With a small but doggedly persistent group of Snow Buntings occupying Carr Naze above Filey Brigg, the last weekend before returning to work seemed perfect for a trip to the coast. The hope with any such trip is that the birds will still be there.
After arriving on a wind-swept and interesting clifftop we made our way to Carr Naze to hunt for the birds. There were certainly a few birders present, but the story was the buntings were still around, faithful, but mobile and could be hard to spot in amongst the scrub.
After a couple of increasingly cold circuits we finally had a brief sighting by one path, before the birds were again flushed. No luck. Then, as the area cleared of visitors, we spotted the mini-flock drop near a ‘DANGEROUS CLIFFS!” sign… Carefully we approached, and then, by the path rooting about, there they were.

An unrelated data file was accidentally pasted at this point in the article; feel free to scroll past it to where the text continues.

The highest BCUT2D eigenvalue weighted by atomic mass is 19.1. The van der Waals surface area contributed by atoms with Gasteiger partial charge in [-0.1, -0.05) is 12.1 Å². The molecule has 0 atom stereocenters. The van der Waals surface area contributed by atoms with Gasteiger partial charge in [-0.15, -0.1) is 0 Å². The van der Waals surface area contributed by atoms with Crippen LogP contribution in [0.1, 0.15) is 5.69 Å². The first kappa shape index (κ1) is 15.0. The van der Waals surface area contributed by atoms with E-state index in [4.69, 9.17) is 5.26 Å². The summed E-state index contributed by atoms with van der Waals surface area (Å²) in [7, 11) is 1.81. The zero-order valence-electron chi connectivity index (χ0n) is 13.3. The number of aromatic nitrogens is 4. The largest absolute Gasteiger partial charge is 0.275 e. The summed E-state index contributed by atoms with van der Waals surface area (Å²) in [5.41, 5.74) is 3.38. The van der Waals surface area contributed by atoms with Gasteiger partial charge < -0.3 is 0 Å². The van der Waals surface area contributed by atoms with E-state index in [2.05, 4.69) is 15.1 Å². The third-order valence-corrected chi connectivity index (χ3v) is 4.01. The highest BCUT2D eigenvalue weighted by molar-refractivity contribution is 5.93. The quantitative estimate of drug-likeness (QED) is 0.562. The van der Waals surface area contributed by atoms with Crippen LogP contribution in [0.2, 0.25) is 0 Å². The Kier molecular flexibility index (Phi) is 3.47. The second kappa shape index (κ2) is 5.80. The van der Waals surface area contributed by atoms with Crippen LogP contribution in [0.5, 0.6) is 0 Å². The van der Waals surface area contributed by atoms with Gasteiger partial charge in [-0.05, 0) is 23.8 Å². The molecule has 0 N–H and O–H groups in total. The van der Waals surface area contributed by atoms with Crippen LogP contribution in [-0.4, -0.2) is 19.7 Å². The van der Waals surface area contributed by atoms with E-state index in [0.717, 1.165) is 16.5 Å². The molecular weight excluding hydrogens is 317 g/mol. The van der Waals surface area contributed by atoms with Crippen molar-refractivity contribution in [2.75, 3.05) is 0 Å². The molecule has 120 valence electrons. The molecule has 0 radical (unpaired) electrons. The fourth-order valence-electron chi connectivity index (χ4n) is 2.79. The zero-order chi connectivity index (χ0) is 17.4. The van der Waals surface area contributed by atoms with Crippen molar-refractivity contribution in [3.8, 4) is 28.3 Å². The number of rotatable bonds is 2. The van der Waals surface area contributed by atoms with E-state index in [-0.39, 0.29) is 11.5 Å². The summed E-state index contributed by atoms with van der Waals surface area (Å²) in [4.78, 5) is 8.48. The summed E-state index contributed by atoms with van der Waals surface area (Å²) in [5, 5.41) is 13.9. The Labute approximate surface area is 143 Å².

They seemed aware, but relaxed about our presence, so I carefully moved to within about six feet and then sat down quietly. This proved a great decision, as they happily hopped, squabbled, rooted and squeaked up to about two or three feet. The combination of icy cold hands, blustery wind, and active birds still meant a lot of shots ended up blurred, but a few were worth keeping.
If you made a sudden move, they reacted. They always kept an eye on you. But they were still very confiding.
After about ten minutes I realised I could get some video, but it was only about 10-15 seconds later that someone blundered along and spooked them. Still through the bluster of the wind, you can hear their little squeaks on this.
The great thing about having them so close was the opportunity to look at the variations in winter plumage between males, females, and last year’s juveniles.
If you have the chance, it’s well worth a visit.